An article in Hardy’s newspaper reveals that vagrants are being drafted to help fight forest fires that are currently ablaze and out of control. Of course, Stan and Babe are soon accosted by the Forest Rangers and, rather than being drafted, the boys make a swift and comical exit, first on foot and then by stealing a bicycle, (there were two bikes propped on the kerb, but they thought it best to share one!), chased closely by the rangers.
There follows a frantic chase sequence with Babe pedaling the getaway bicycle, whilst Stan sits on the handlebars. The scenes of the boys cycling were shot at various locations around Culver City and whilst stunt doubles were used for some of the shots, there are a good number of these scenes in which the boys do appear themselves, including, as John Bengtson highlights in his wonderful online article, How Laurel and Hardy Filmed Duck Soup, the scene showing Babe actually pedaling them both “west uphill along 3rd from the corner of Grand”.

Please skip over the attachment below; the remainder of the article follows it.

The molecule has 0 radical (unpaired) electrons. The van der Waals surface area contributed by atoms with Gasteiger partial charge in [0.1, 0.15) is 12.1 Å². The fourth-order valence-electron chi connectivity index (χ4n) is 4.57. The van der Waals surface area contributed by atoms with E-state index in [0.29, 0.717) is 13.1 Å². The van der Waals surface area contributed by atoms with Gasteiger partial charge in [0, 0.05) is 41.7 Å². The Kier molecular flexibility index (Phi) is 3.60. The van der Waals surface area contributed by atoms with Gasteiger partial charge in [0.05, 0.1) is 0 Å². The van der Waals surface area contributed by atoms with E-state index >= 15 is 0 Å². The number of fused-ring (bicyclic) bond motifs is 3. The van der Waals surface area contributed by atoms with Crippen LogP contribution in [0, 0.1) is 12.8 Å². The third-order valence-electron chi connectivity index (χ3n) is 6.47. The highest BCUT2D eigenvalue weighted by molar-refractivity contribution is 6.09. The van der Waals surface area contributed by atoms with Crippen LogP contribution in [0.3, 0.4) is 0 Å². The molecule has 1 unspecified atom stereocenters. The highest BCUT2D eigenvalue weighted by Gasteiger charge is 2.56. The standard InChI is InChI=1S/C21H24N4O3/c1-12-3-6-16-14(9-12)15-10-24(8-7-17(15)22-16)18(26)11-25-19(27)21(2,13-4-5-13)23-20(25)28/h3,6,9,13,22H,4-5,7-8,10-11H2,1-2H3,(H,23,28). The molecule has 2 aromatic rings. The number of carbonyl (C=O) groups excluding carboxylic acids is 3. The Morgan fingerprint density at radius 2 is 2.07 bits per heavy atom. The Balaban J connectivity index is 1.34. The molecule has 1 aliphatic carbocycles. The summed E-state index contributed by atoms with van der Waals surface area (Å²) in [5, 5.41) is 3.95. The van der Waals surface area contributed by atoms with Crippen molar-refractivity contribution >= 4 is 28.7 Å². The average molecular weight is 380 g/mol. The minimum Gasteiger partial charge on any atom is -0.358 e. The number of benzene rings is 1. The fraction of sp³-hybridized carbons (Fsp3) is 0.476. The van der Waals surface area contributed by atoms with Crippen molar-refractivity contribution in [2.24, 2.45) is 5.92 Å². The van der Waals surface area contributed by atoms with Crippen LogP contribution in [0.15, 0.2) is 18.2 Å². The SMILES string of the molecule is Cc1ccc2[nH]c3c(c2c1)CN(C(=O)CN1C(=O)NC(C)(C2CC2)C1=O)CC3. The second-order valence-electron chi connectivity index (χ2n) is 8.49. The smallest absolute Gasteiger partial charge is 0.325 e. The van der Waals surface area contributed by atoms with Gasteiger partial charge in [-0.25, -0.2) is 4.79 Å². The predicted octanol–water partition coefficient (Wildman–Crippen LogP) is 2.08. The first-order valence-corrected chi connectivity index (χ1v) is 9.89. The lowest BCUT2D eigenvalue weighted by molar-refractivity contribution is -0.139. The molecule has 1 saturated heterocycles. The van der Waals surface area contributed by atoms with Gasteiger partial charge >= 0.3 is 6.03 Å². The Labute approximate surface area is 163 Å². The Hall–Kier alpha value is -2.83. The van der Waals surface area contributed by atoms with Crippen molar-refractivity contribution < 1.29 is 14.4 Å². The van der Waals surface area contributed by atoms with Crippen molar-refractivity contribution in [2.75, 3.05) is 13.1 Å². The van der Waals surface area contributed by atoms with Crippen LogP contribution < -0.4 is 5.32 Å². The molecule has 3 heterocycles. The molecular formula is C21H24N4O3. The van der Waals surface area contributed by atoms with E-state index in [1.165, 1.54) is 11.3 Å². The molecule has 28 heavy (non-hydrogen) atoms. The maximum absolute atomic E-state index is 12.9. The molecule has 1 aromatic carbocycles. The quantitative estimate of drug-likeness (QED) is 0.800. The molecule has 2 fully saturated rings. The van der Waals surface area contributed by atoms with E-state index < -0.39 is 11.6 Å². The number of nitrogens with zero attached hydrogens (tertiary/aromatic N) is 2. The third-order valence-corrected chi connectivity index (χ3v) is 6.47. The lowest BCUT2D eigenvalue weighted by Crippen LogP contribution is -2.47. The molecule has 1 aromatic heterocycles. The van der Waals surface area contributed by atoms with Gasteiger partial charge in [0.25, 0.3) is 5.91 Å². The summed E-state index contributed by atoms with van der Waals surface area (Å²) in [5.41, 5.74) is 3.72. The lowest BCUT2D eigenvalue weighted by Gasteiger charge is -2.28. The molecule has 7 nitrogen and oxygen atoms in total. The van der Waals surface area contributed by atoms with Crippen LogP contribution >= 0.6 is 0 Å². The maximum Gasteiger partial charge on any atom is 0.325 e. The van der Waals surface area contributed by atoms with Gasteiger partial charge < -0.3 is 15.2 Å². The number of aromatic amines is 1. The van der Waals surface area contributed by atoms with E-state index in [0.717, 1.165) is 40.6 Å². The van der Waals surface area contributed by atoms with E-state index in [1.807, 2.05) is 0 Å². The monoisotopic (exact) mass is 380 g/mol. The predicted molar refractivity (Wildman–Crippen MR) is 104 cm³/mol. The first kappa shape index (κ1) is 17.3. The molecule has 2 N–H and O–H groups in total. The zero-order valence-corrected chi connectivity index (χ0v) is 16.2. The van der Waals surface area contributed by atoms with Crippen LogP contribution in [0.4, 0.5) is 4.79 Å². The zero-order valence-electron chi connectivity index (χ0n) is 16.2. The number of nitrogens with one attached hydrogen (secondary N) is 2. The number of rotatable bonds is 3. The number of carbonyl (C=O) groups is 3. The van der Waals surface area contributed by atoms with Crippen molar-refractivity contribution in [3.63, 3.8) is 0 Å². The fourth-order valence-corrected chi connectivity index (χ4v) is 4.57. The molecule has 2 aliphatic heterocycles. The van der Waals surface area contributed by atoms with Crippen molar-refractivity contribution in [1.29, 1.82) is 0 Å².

They eventually give their pursuers the slip and hide out in a large palatial house, where some French doors have been left open. This is the house of Colonel Blood, who has since departed on his vacation and whose butler and maid are also just leaving, to sneak a few days away for themselves.
From their hiding positions, the boys overhear that the house is to be empty for a few days and so, once the coast is clear, they come out of hiding and begin to settle in to their new, short-term lodgings, beginning with a huge slap-up meal. All the while, the rangers are still sniffing around outside, trying to discover where the cowardly vagrants have fled to.
Before long, the doorbell rings as Lord and Lady Tarbotham, (William Austin and Madeline Hurlock), have come to enquire about renting the property. In the 1930 re-make, the Tarbotham characters are re-written as Lord and Lady Plumtree, with Charles Gerrard and Thelma Todd ably and memorably inhabiting the roles.